Today, I’m continuing the reviews for the Free RPG day adventures I picked up at Origins. Last time, we covered the first two D&D 4E offerings, Treasure of Talon Pass and Kyber’s Harvest. Today, we travel to the harsh deserts of Athas and the eerie environs of the Shadowfell.
Dark Sun was a favorite campaign setting of mine, coming out in the heyday of my high school/college D&D days. I’ve been intrigued by the 4E version of Athas, though I’ve not taken the plunge by buying any products… yet. Bloodsand Arena came out a few months before the Dark Sun material in 2010, and was developed by Chris Tulach. It begins with a six page introduction to the unique qualities of Athas: unusual races, a lack of dieties, and the use of defiling magic, among others. Two brief adventures follow, each of which would likely take up a short evening session. The first sees the PCs as caravan guards, who are eventually betrayed and forced to settle their dispute with their former employers in the gladiatorial arena. The second mini-adventure features another arena fight and a quick “whodunit?” mystery. A large two sided poster map and full-color, cardstock pregenerated characters round out the package.
I was very impressed with Bloodsand Arena. It is an excellent introduction to Dark Sun, featuring encounters that are synonymous with the world: guarding a caravan through the harsh desert and fighting in a savage, sandy arena. Skill challenges and role-playing opportunities abound, and there is plenty of space devoted to adventure hooks. The gorgeous map includes three different encounter areas, suitable for even non-Athasian campaigns. It is a far better introduction to Dark Sun than Khyber’s Harvest was to Eberron. I really want to run this adventure as soon as possible. By far, this is my favorite of the four Free RPG Day adventures, though my fondness for the setting may have influenced this somewhat. I only wish it were longer!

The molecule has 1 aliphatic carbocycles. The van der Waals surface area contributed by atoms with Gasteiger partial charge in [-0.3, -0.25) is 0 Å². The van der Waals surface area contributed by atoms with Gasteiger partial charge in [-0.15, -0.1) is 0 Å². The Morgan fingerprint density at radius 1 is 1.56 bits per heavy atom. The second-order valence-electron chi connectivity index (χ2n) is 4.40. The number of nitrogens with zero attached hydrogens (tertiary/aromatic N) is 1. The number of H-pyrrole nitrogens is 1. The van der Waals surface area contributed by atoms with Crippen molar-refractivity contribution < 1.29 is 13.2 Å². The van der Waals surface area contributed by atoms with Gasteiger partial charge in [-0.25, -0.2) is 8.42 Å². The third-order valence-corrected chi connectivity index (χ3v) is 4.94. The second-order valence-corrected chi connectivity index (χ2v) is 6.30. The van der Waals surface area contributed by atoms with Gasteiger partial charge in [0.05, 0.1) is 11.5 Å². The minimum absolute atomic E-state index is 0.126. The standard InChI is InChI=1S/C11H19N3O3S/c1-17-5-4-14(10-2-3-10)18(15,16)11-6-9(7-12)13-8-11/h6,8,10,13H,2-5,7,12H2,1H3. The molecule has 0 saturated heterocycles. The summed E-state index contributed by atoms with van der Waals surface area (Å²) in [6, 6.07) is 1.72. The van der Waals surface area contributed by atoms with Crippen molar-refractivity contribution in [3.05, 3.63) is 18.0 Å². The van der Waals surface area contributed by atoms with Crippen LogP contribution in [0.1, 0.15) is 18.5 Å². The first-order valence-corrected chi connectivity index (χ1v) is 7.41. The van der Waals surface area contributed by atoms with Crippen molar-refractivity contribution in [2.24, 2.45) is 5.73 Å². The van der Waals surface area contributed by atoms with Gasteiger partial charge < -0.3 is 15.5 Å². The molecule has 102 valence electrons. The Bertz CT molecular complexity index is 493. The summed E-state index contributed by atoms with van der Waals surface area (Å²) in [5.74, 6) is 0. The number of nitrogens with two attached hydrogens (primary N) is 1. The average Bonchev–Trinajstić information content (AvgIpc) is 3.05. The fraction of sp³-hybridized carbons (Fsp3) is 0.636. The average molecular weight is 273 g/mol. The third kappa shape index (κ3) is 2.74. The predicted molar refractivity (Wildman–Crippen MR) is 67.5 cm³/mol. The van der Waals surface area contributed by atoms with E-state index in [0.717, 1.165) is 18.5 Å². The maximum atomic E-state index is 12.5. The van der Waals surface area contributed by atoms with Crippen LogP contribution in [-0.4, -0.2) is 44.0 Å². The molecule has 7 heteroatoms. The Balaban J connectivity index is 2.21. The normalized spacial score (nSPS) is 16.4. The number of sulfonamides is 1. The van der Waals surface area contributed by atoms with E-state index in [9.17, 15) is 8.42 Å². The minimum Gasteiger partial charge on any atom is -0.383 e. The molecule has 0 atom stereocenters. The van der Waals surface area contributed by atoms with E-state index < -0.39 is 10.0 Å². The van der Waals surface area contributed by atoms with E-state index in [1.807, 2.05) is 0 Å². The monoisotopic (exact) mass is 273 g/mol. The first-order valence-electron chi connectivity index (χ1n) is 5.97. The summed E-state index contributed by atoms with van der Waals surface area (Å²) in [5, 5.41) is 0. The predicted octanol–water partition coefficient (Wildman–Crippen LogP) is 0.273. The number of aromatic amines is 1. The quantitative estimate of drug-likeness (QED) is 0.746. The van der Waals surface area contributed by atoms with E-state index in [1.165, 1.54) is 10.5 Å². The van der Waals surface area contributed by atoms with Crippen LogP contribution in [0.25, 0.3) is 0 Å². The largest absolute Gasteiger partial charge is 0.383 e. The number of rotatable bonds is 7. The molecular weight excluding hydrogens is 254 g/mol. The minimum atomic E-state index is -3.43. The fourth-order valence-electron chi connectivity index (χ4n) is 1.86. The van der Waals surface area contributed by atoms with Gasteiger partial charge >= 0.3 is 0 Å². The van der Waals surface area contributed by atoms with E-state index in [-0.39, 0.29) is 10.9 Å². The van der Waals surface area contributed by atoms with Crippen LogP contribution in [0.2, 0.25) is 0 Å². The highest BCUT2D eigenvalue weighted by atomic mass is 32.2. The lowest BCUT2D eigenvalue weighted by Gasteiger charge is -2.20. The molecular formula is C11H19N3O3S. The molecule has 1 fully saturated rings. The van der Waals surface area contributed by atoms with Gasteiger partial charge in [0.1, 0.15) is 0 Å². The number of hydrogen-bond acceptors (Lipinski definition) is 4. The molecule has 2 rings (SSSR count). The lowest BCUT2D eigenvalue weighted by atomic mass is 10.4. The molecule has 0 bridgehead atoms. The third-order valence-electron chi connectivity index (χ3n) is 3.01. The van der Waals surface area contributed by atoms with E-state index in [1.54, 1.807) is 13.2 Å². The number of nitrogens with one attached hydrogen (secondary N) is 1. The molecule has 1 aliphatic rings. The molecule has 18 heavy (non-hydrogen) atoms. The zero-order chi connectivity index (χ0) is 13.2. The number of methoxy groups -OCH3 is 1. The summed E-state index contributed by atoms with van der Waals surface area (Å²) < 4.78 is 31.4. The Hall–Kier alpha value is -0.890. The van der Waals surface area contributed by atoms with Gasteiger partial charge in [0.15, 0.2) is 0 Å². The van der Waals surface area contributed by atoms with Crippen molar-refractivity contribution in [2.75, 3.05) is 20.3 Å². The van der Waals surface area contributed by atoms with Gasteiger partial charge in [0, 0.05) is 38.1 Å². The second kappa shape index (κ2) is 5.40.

Rating: 18 on a D20.
Domain of Dread: Histaven
This year’s offering is quite different than the other three. Billed as a “Role Playing Game Supplement”, rather than an adventure, Histaven is designed by Erik Scott de Bie. It ties into the recent release The Shadowfell: Gloomwrought and Beyond, which I am only passingly familiar with. I get the impression that this little book might have started as a bit of content from that product. At only 14 pages in length, it is short, but is definitely chock full of content. The full color art and slick paper are very nice, indeed. Aimed at late heroic and early paragon tier in level, Histaven feels like less of an introductory product designed to pull in new players than something that established fans would enjoy. Whether that is a good decision for a Free RPG Day product is debatable.
Histhaven is a relatively small location that could pop up in any campaign, very much like the Ravenloft settings of old. A detailed history of the domain, including stat blocks for important NPCs, takes up most of the booklet. The primary conflict, between the Rag Man and Count Artius, provides an interesting story, but I found the vagueness of the Rag Man’s grudge a bit confusing. There is plenty of advice on roleplaying NPCs, possible story hooks, and the like, but precious little in the way of encounters and maps. Histhaven is a compelling place to adventure, a well designed sandbox, but DMs will need to do a lot of prep work themselves, or be very good at improvising to use it effectively. Domain of Dread: Histaven does what it sets out to do pretty well, but it’s an odd choice for new or inexperienced players.
Rating: 15 on a D20.